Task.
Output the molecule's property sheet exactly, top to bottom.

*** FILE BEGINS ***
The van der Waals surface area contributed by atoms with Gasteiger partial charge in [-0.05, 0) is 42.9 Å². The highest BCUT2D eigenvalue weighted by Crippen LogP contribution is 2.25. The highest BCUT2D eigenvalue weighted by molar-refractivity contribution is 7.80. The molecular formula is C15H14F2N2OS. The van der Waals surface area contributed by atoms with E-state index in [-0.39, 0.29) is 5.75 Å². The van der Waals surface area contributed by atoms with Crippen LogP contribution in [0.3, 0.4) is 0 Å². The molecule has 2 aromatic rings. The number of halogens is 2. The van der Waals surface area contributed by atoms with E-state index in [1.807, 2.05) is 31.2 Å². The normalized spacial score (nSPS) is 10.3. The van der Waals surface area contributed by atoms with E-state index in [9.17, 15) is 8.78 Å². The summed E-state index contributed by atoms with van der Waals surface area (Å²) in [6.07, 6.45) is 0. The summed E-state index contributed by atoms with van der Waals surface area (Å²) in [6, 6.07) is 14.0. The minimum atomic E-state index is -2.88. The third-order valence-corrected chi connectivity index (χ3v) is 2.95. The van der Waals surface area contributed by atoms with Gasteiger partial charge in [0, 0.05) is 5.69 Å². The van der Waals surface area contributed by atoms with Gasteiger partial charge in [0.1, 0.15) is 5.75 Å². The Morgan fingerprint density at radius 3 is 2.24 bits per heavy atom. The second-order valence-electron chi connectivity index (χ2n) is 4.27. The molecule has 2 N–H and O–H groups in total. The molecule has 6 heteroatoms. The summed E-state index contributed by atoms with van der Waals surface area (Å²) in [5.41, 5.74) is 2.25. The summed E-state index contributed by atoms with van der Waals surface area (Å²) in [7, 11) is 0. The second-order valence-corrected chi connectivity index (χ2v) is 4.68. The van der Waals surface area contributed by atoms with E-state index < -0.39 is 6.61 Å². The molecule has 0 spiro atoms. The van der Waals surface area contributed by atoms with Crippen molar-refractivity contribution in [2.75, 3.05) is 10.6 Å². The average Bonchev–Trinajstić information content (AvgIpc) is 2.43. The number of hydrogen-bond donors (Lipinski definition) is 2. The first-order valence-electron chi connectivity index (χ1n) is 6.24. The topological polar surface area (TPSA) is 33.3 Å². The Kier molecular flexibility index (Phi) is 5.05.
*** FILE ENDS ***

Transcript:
The van der Waals surface area contributed by atoms with Gasteiger partial charge in [-0.05, 0) is 42.9 Å². The highest BCUT2D eigenvalue weighted by Crippen LogP contribution is 2.25. The highest BCUT2D eigenvalue weighted by molar-refractivity contribution is 7.80. The molecular formula is C15H14F2N2OS. The van der Waals surface area contributed by atoms with E-state index in [-0.39, 0.29) is 5.75 Å². The van der Waals surface area contributed by atoms with Crippen LogP contribution in [0.3, 0.4) is 0 Å². The molecule has 2 aromatic rings. The number of halogens is 2. The van der Waals surface area contributed by atoms with E-state index in [1.807, 2.05) is 31.2 Å². The normalized spacial score (nSPS) is 10.3. The van der Waals surface area contributed by atoms with E-state index in [9.17, 15) is 8.78 Å². The summed E-state index contributed by atoms with van der Waals surface area (Å²) in [6.07, 6.45) is 0. The summed E-state index contributed by atoms with van der Waals surface area (Å²) in [6, 6.07) is 14.0. The minimum atomic E-state index is -2.88. The third-order valence-corrected chi connectivity index (χ3v) is 2.95. The van der Waals surface area contributed by atoms with Gasteiger partial charge in [0, 0.05) is 5.69 Å². The van der Waals surface area contributed by atoms with Gasteiger partial charge in [0.1, 0.15) is 5.75 Å². The Morgan fingerprint density at radius 3 is 2.24 bits per heavy atom. The second-order valence-electron chi connectivity index (χ2n) is 4.27. The molecule has 2 N–H and O–H groups in total. The molecule has 6 heteroatoms. The summed E-state index contributed by atoms with van der Waals surface area (Å²) in [5.41, 5.74) is 2.25. The summed E-state index contributed by atoms with van der Waals surface area (Å²) in [7, 11) is 0. The second-order valence-corrected chi connectivity index (χ2v) is 4.68. The van der Waals surface area contributed by atoms with E-state index < -0.39 is 6.61 Å². The molecule has 0 spiro atoms. The van der Waals surface area contributed by atoms with Crippen molar-refractivity contribution in [2.75, 3.05) is 10.6 Å². The average Bonchev–Trinajstić information content (AvgIpc) is 2.43. The number of hydrogen-bond donors (Lipinski definition) is 2. The first-order valence-electron chi connectivity index (χ1n) is 6.24. The topological polar surface area (TPSA) is 33.3 Å². The Kier molecular flexibility index (Phi) is 5.05.